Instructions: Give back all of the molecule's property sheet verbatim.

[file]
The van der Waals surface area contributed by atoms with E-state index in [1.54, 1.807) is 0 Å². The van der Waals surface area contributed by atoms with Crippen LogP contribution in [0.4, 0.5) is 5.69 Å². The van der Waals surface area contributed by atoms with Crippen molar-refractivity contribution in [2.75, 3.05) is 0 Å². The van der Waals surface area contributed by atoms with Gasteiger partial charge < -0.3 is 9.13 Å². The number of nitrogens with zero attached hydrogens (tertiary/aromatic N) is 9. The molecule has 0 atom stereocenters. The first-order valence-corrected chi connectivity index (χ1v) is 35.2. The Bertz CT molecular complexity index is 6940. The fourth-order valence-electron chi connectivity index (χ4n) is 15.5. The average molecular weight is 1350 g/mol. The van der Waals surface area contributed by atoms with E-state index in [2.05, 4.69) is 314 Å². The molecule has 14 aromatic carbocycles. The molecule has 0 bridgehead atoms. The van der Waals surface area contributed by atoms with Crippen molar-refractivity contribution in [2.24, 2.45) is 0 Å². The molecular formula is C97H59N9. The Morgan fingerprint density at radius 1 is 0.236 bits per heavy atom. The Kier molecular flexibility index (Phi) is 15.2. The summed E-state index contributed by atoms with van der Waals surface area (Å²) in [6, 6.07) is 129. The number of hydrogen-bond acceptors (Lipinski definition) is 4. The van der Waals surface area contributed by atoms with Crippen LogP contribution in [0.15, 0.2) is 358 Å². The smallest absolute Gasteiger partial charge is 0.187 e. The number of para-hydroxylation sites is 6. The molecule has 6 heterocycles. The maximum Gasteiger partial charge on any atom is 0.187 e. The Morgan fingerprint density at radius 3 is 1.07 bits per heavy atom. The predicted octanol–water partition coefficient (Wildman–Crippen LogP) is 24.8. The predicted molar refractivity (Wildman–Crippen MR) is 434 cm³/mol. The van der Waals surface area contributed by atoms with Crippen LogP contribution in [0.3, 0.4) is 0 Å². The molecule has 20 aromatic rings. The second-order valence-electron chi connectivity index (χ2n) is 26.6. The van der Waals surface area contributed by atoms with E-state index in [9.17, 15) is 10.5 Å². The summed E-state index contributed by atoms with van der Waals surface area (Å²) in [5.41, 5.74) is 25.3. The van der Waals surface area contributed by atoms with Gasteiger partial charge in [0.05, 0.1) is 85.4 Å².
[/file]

The van der Waals surface area contributed by atoms with E-state index in [1.54, 1.807) is 0 Å². The van der Waals surface area contributed by atoms with Crippen LogP contribution in [0.4, 0.5) is 5.69 Å². The van der Waals surface area contributed by atoms with Crippen molar-refractivity contribution in [2.75, 3.05) is 0 Å². The van der Waals surface area contributed by atoms with Gasteiger partial charge < -0.3 is 9.13 Å². The number of nitrogens with zero attached hydrogens (tertiary/aromatic N) is 9. The molecule has 0 atom stereocenters. The first-order valence-corrected chi connectivity index (χ1v) is 35.2. The Bertz CT molecular complexity index is 6940. The fourth-order valence-electron chi connectivity index (χ4n) is 15.5. The average molecular weight is 1350 g/mol. The van der Waals surface area contributed by atoms with E-state index in [2.05, 4.69) is 314 Å². The molecule has 14 aromatic carbocycles. The molecule has 0 bridgehead atoms. The van der Waals surface area contributed by atoms with Crippen molar-refractivity contribution in [2.24, 2.45) is 0 Å². The molecular formula is C97H59N9. The Morgan fingerprint density at radius 1 is 0.236 bits per heavy atom. The Kier molecular flexibility index (Phi) is 15.2. The summed E-state index contributed by atoms with van der Waals surface area (Å²) in [6, 6.07) is 129. The number of hydrogen-bond acceptors (Lipinski definition) is 4. The van der Waals surface area contributed by atoms with Crippen LogP contribution in [0.15, 0.2) is 358 Å². The smallest absolute Gasteiger partial charge is 0.187 e. The number of para-hydroxylation sites is 6. The molecule has 6 heterocycles. The maximum Gasteiger partial charge on any atom is 0.187 e. The Morgan fingerprint density at radius 3 is 1.07 bits per heavy atom. The predicted octanol–water partition coefficient (Wildman–Crippen LogP) is 24.8. The predicted molar refractivity (Wildman–Crippen MR) is 434 cm³/mol. The van der Waals surface area contributed by atoms with Crippen LogP contribution in [0.3, 0.4) is 0 Å². The molecule has 20 aromatic rings. The second-order valence-electron chi connectivity index (χ2n) is 26.6. The van der Waals surface area contributed by atoms with E-state index in [9.17, 15) is 10.5 Å². The summed E-state index contributed by atoms with van der Waals surface area (Å²) in [5.41, 5.74) is 25.3. The van der Waals surface area contributed by atoms with Gasteiger partial charge in [0.05, 0.1) is 85.4 Å².